In an interview to Graham & Doddsville, an investment newsletter from Columbia MBA students, Sam Zell talked about business, investment, philosophies, and Brazil, saying the country “is probably the best single major market in the world.” 

Interview highlights below:

About his college years and entry into the real estate business…

“… during my junior year at Michigan, my friend told me the owners of his apartment building planned to tear down the building to construct a new 15-unit apartment building. I said to my buddy, ―We are students. We understand what students want. Let‘s pitch him an offer to man-age the building and maybe we can get a free apartment out of the deal. We did, and our pitch worked. We took over management of the building, helped to de-sign it and rented out the units. In exchange, the owner gave us two one-bedroom apartments in lieu of a fee. We were so good at it that the building own-ers soon gave us the oppor-tunity to manage another building, and then another. By the time I graduated law school four years later, we managed something like two or three thousand apart-ments.”

Approach to value investment …

“I start by not paying much attention to the market. I think the Street reflects the value of the last share traded, but the true value of the asset may be more or less than what‘s indicated publicly. In the same manner, I don‘t make investments predicated on the assumption that there‘s a greater fool out there who‘s going to buy it from me for more than I paid for it. I look for situations that logically make sense to me.”

No hi-tech… 

“We don’t invest in high tech, simply because we don’t understand it and because it’s valued on if-come-maybe. … I can do much better prognosticating value on something I understand than on companies that are valued by a third party. That’s really key to how I look at things. I’ve never been willing to depend on a third party to value my investments. I have to value them myself and I have to look at my investments as though I’m going to own them permanently.”

No marketing…

“I had an inherent skepticism of marketing because I felt that it wasn’t measurable. My philosophy was to invest in businesses that served externally created demand – businesses where I didn’t have to generate demand.”

About attractive countries for investing…

“We‘ve been very involved in emerging markets, particularly Mexico, Brazil and Colombia. These are enormously powerful growth markets. In the case of Brazil, the country is self-sufficient in fuel, water and food, and has a trained executive class, and is growing at something like 4% a year. I think Brazil is probably the best single major market in the world.”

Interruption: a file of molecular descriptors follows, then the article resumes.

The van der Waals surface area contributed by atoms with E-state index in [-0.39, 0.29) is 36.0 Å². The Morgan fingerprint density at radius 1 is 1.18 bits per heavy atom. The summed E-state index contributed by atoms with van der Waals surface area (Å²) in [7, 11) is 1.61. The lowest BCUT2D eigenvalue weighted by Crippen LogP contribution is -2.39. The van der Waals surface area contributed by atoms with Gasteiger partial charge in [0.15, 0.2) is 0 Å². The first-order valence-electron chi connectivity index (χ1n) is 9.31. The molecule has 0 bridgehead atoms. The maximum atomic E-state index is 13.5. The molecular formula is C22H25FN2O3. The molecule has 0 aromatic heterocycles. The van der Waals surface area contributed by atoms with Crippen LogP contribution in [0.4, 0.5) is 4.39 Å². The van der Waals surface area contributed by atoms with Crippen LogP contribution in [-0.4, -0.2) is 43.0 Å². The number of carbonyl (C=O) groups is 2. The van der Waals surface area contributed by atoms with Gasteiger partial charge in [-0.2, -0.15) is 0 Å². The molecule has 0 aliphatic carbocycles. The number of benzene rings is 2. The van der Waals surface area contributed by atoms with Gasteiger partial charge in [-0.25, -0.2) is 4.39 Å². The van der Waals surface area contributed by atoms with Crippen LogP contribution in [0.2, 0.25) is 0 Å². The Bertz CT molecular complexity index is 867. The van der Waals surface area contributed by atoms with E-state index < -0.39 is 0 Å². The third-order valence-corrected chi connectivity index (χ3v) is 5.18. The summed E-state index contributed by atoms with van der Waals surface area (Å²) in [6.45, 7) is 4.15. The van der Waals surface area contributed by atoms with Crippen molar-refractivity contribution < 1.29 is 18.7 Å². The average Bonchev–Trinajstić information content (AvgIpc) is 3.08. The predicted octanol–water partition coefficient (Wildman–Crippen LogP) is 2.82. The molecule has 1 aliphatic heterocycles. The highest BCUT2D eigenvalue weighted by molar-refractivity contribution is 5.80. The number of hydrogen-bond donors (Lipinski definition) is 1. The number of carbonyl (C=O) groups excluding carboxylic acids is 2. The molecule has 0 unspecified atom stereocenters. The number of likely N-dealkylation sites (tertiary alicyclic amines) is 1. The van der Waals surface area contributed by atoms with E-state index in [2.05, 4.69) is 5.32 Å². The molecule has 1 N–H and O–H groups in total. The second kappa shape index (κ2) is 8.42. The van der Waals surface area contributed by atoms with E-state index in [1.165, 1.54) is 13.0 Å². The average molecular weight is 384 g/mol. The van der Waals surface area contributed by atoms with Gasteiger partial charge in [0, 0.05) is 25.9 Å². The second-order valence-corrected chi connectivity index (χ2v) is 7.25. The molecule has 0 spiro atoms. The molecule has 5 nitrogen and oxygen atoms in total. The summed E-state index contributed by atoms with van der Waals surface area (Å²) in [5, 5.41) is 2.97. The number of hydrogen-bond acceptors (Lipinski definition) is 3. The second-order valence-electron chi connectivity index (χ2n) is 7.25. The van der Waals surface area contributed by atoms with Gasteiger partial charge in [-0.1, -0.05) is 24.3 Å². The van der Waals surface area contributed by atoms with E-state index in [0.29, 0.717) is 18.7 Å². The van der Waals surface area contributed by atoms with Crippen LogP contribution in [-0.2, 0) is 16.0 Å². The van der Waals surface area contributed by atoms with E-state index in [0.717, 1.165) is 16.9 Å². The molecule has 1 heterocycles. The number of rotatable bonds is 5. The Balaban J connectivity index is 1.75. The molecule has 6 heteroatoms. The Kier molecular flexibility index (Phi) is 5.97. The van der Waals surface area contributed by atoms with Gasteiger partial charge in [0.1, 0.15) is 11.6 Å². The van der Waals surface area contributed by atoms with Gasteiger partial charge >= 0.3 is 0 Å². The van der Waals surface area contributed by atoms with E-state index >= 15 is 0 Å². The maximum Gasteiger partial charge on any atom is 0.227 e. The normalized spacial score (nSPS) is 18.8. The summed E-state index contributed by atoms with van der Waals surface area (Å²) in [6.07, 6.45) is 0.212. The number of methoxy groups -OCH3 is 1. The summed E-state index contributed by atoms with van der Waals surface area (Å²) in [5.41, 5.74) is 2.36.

Example of current investments in Brazil…

“We started BR Malls , which today is the largest shopping center company in the country. Same store sales are 12-14%. Compare that to a top-performing US shopping center company where same store sales are at 1-2%. We also have a homebuilder in Brazil. When you look at the numbers, you discover that Brazil has seven million units of pent-up demand. Just like with dredging, it makes a big difference if you‘re building into a scenario where pre-existing demand exists versus trying to generate demand.”

If the Brazilian government is investor-friendly…

“Any time you go into emerging markets, you are trading the rule of law for growth. Anybody who thinks that they could go into a Brazilian court and be treated like a local is very naïve. The same thing is true of Mexico. You have to start with selecting a good partner who can protect you or who is strong enough to give you a real, credible perspective of any situation.”

It is a fact that Sam Zell puts his money where his mouth is. We have reported in January that Zell was in early talks to buy Grupo Tha, a Brazilian real estate company based in Parana… the deal has been officially sealed a few days ago.

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